Ontario Wine Causing Headaches: Vintners Struggle to Comply with Labelling Laws
March 7, 2016
Regulated by the federal and provincial governments and the Vintners Quality Alliance (VQA), wine labelling requirements in Ontario can be complicated. This can make it difficult to comply. Despite this, it’s important to adhere to the various requirements as the repercussions for non-compliance can be hard on both the pocket book and the day-to-day business of a winery, particularly if a member’s Vintners Quality Alliance status is revoked. Although prosecutions and litigation in Ontario regarding wine labelling have been rare in the past, this will likely change as Ontario increases wine production and its profile on the international stage.
General labelling requirements are imposed by the federal government and are set out in the Consumer Packaging and Labelling Act. The Consumer Packaging and Labelling Act prohibits, for example, the application of a label on a product that contains false or misleading representations that relate to that product. It also requires labels to adhere to the Food and Drug Regulations, CRC, c. 870. Division 2 of the Food and Drug Regulations outlines the labelling requirements for alcoholic beverages, and section B.02.100 specifically deals with wine labelling.
To label a product “wine,” it must be “an alcoholic beverage that is produced by the complete or partial alcoholic fermentation of fresh grapes, grape must, products derived solely from fresh grapes, or any combination of them.” It may then have specific other elements added to it during the course of manufacture. If the product is derived from a fruit other than grapes, it must be labelled “fruit wine” or specify the type of fruit before the word “wine” on the label.
Provincially, wine labelling is governed by the Wine Content and Labelling Act, 2000. Under Ontario Regulation 659/00, the province regulates the minimum content and labelling standards for the manufacture of wine in Ontario. In particular, the Wine Content and Labelling Act, 2000 focuses on the amount of Ontario-grown grapes or product produced from such grapes that must be included in a wine.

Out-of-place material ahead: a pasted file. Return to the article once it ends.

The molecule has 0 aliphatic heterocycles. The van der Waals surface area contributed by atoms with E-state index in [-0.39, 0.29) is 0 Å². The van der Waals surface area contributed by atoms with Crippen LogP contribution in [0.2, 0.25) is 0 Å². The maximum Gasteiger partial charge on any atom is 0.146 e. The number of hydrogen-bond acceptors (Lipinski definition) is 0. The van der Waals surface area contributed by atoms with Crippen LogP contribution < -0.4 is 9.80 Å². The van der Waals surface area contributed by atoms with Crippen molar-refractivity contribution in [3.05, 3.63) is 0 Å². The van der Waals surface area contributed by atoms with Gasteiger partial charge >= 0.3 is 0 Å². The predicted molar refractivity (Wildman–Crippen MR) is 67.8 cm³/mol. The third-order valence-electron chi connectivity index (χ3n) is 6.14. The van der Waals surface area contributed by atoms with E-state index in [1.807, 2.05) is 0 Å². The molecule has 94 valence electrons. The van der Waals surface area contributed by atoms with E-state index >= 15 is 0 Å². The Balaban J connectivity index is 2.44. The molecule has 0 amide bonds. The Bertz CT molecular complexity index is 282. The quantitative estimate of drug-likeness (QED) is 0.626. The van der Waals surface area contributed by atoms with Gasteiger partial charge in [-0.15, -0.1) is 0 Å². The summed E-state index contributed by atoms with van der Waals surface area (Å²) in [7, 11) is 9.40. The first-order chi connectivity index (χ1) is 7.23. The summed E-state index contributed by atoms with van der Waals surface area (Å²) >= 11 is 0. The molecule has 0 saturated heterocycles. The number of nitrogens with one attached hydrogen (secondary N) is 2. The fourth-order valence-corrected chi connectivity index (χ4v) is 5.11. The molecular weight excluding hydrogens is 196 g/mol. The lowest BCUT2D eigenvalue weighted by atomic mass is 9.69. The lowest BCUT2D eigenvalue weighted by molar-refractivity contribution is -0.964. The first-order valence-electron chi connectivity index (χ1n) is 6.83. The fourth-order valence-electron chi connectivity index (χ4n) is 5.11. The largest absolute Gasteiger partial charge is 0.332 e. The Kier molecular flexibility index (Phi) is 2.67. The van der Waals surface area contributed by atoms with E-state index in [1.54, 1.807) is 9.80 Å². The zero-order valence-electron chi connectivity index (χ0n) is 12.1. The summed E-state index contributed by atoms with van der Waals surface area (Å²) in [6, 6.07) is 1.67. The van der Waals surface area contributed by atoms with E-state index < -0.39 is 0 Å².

The VQA was designated as Ontario’s wine authority in 1999 pursuant to the Vintners Quality Alliance Act, 1999 and its regulations. The Vintners Quality Alliance Act, 1999 created an appellation system to assist consumers in identifying wines based on region and wine-making methods. Although membership in the VQA is voluntary, it is an important quality indicator for consumers.
VQA wine must be produced in Ontario from grapes that have been grown in Ontario or from grape juice/must produced from grapes grown in Ontario. It must also meet the standards of the VQA. The VQA has the power under the Vintners Quality Alliance Act, 1999 to make rules “establishing and defining terms, descriptions and designations to appear on labels of Vintners Quality Alliance wines, including varietal labelling, vintage dating, viticulture areas, geographic indications and vineyard and estate-bottled declarations.”
In order to use the terms established by the VQA, a manufacturer must be a member of the VQA and must apply for approval to use relevant terms on each wine produced. The sale of wine labelled with a VQA term that has not received approval is prohibited. Violations of the Vintners Quality Alliance Act, 1999 can result in hefty fines and the loss of VQA membership.
In one case, three charges were laid in relation to a winery’s use of terms regulated by the Vintners Quality Alliance Act, 1999 contrary to subsection 6(1). In October 2011, the winery’s membership in the VQA lapsed, and the VQA sent the winery a notice advising that it could only use VQA-regulated terms and descriptions on previously approved wines for up to one year from the date of the lapse, after which the winery was to discontinue use of the terms. The winery continued to advertise certain of its previously approved wines using the terms “VQA,” “Niagara Peninsula” and “ice wine.”
Pursuant to the VQA’s bylaws, if a membership is revoked, the winery is only permitted to continue to sell a product for up to one year after revocation. The winery argued that its membership had not been revoked but rather lapsed, and therefore, the consequences of having a revoked membership were irrelevant. The bylaws were silent on the consequences of a lapsed membership. The court gave the bylaws a strict reading and refused to apply the consequences of a revoked membership to a lapsed membership. It concluded that as the wines’ approval had never been revoked, they were still VQA wines, so the winery was allowed to continue using the approved terms.
As wine production in Ontario increases, the amount of prosecutions and litigation relating to the wine industry is likely to increase as well. Therefore, wineries must ensure that they understand the intricacies of the various relevant acts and regulations prior to advertising or selling their wines.
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